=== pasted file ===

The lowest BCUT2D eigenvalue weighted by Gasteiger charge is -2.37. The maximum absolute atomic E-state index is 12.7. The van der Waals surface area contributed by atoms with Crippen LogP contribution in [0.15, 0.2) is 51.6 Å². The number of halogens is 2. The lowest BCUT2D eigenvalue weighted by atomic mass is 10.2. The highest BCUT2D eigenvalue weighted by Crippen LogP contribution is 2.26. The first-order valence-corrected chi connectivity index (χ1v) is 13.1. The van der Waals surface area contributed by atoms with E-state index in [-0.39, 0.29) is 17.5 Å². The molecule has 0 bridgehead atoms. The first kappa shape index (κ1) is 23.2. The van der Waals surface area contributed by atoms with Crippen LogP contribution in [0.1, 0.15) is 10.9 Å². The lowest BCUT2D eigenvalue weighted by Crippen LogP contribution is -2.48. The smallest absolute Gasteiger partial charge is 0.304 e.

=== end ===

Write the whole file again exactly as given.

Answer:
The lowest BCUT2D eigenvalue weighted by Gasteiger charge is -2.37. The maximum absolute atomic E-state index is 12.7. The van der Waals surface area contributed by atoms with Crippen LogP contribution in [0.15, 0.2) is 51.6 Å². The number of halogens is 2. The lowest BCUT2D eigenvalue weighted by atomic mass is 10.2. The highest BCUT2D eigenvalue weighted by Crippen LogP contribution is 2.26. The first-order valence-corrected chi connectivity index (χ1v) is 13.1. The van der Waals surface area contributed by atoms with E-state index in [-0.39, 0.29) is 17.5 Å². The molecule has 0 bridgehead atoms. The first kappa shape index (κ1) is 23.2. The van der Waals surface area contributed by atoms with Crippen LogP contribution in [0.1, 0.15) is 10.9 Å². The lowest BCUT2D eigenvalue weighted by Crippen LogP contribution is -2.48. The smallest absolute Gasteiger partial charge is 0.304 e.